Madness & Genius: Schizophrenia
• Schizophrenia & Intelligence
• Schizotypal traits & Creativity
• Severe psychotic illness
• Disturbances in perception, emotion,
thought, or speech
• 1% Prevalence rate
• Positive and Negative Symptoms
• Pathologically excessive:
• Racing, disorganized Thoughts
• Disorganized Speech
• Pathologically deficient:
• Flattened Affect
– Poverty of speech
– Lack of desire, motivation, or persistence
• Genetic influences
– Twin studies:
– Monozygotic twins have 46%
– Dizygotic twins have 14% concurrence
• Environmental influences
– E.g., Prenatal
• Concordance rate for monozygotic (MZ)
twins sharing same placenta twice as high as
MZ twins in different placentas
Immediate Causes of Schizophrenia
• Functional and structural
abnormalities in the brain
– Enlarged ventricles
– Dopamine hypothesis
– Neurotransmitter imbalances
Schizophrenia and Intelligence
• Did he seem intelligent?
• Is it possible to measure his level of
• Is he more in touch with “true” reality
than the rest of us?
Intelligence and Schizophrenia
• Intelligence can be measured in
schizophrenics using IQ tests
• Schizophrenics have much lower IQ scores
• Badcock et al. (2005) compared
schizophrenics’ current and pre-morbid IQ
– Both IQ scores were lower than controls
– Even the highest functioning schziophrenics
had lower IQ scores than average.
• Substance abuse, schizophrenia, and
• Have problems processing information
• Have impaired:
– Spatial ability
– Motor skills
– Language skills
– Executive functioning
• Have difficulty paying attention
Schizotypal Traits & Creativity
• Schizophrenics not more creative than
• But, individuals with schizophrenic
tendencies (i.e., schizotypal traits) tend to
be more creative than average
• Participants with higher schizotypal traits
tended to be more creative on various self-
report tests of creativity (e.g., Remote
What do you see?
What do you see?
Schizotypy & Creativity
• Highly creative females gave answers to the
Rorschach indicative of schizophrenia
• They were not mentally ill
• Suggests that creative individuals and
schizophrenics share some thinking
• Lowered evidence criterion
• May explain increased creativity of
• Adoption study
• Answer Yes/No:
1. Do you sometimes feel that things you see on the TV or read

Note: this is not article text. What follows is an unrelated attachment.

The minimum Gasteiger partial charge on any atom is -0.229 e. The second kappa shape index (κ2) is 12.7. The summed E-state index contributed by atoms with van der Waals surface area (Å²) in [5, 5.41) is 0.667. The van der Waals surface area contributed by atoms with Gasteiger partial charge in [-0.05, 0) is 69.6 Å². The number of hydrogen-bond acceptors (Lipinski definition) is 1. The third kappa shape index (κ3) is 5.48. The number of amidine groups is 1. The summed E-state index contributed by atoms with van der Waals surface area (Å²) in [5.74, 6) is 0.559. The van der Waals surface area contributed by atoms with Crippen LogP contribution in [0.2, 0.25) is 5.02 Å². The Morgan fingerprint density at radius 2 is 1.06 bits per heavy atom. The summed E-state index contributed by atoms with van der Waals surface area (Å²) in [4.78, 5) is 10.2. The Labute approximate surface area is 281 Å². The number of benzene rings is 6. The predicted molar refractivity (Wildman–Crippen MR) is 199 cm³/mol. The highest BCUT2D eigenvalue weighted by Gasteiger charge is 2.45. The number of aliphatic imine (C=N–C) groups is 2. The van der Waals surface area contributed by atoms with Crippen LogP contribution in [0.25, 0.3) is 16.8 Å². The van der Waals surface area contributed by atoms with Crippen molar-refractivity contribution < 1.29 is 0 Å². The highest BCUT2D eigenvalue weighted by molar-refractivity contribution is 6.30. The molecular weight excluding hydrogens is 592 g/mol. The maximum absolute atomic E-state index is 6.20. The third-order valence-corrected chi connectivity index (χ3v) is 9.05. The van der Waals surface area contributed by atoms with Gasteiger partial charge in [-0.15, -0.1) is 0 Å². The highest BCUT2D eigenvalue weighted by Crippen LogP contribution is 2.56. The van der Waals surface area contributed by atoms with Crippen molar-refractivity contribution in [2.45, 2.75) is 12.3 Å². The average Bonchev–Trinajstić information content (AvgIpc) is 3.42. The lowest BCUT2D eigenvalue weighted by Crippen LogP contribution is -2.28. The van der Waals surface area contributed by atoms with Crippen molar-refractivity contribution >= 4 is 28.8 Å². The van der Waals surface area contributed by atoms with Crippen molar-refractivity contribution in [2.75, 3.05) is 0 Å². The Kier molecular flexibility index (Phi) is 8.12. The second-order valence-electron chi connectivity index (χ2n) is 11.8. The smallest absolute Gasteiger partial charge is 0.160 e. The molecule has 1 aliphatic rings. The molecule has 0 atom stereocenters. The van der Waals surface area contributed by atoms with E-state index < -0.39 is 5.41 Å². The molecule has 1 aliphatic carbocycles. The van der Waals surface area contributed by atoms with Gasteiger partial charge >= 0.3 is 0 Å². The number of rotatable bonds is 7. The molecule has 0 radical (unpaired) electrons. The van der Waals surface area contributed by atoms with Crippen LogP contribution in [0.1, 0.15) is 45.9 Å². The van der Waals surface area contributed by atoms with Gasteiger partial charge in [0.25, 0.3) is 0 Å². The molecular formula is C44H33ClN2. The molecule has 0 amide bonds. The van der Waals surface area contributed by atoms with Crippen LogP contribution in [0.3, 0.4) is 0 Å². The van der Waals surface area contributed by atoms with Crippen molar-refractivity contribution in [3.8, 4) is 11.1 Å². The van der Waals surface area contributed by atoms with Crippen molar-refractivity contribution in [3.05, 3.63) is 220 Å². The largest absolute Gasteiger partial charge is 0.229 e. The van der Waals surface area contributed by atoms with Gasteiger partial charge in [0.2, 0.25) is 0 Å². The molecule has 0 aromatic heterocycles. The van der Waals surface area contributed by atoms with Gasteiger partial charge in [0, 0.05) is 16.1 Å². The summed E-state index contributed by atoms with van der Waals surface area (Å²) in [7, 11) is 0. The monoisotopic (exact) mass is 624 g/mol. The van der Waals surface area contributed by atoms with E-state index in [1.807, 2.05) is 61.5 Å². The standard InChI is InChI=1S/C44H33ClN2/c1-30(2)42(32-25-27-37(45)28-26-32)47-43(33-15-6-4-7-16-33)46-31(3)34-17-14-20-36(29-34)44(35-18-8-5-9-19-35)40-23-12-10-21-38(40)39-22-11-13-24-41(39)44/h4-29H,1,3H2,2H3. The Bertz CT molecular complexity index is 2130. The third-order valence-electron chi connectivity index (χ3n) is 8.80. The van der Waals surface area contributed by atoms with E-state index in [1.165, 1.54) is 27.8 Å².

in the newspaper have a special meaning for you ?
2. I sometimes avoid going to places where there will be many
people because I will get anxious.
3. Have you had experiences with the supernatural ?
4. Have you often mistaken objects or shadows for people, or
noises for voices ?
5. Other people see me as slightly eccentric (odd).
6. I have little interest in getting to know other people.
7. People sometimes find it hard to understand what I am
8. People sometimes find me aloof and distant.
9. I am sure I am being talked about behind my back.
10. I am aware that people notice me when I go out for a meal or
to see a film.
• Schizophrenics less, not more, intelligent
• Schizophrenics not more creative than
• Schizotypal individuals (i.e., those with
tendencies toward schizophrenia) tend to be
more creative than average
• American Psychiatric Association. (2000). Diagnostic and statistical manual of mental
disorders (DSM-IV-TR) (4th ed.-text revision). Washington, D.C.: American Psychiatric
• Badcock, J. C., Dragovic, M., & Waters, F. A. V. (2005). Dimensions of intelligence in
schizophrenia: Evidence from patients with preserved, deteriorated and compromised
intellect. Journal of Psychiatric Research, 39, 11-19.
• Badcock, J. C., Williams, R. J., & Anderson, M. (2004). Speed of processing and
individual differences in IQ in schizophrenia: General or specific cognitive deficits?
Cognitive Neuropsychiatry, 9, 233-247.
• Carlsson, I., Wendt, P. E., & Risberg, J. (2000). On the neurobiology of creativity:
Differences in frontal activity between high and low creative subjects. Neuropsychologia,
• Franklin, K. W., & Cornell, D. G. (1997). Rorschach interpretation with high-ability
adolescent females: Psychopathology or creative thinking? Journal of Personality
Assessment, 68, 184-196.
• Heinrichs, R. W., & Zakzanis, K. K. (1998). Neurocognitive deficit in schizophrenia: A
quantitative review of the evidence. Neuropsychology, 12, 426-445.
• Holthausen, E. A., Wiersma, D., & Sitskoorn, M. M. (2002). Schizophrenic patients
without neuropsychological deficits: Subgroup, disease severity or cognitive
compensation? Psychiatry Research, 112, 1-11.
• Kinney, D. K., Richards, R., & Lowing, P. A. (2001). Creativity in offspring of
schizophrenic and control parents: An adoption study. Creativity Research Journal, 13,
• Kondel, T. K., Mortimer, A. M., & Lesson, V. C. (2003). Intellectual differences between
schizophrenic patients and normal controls across the adult lifespan. Journal of Clinical
and Experimental Neuropsychology, 25, 1045-1056.
• Nestor, P. G., Kubicki, M., & Gurrera, R. J. (2003). Neuropsychological correlates of
diffusion tensor imaging in schizophrenia. Neuropsychology, 18, 629-637.
• Schuldberg, D. (2001). Six subclinical spectrum traits in normal creativity. Creativity
Research Journal, 13, 5-16.
• Toulopoulou, T., Grech, A., Morris, R. G., Schulze, K., McDonald, C., Chapple, B.,
Rabe-Hesketh, S., & Murray, R. M. (2004). The relationship between volumetric brain
changes and cognitive function: A family study on schizophrenia. Biological Psychiatry,
• Vincent, A. S., Decker, B. P., & Mumford, M. D. (2002). Divergent thinking, intelligence,
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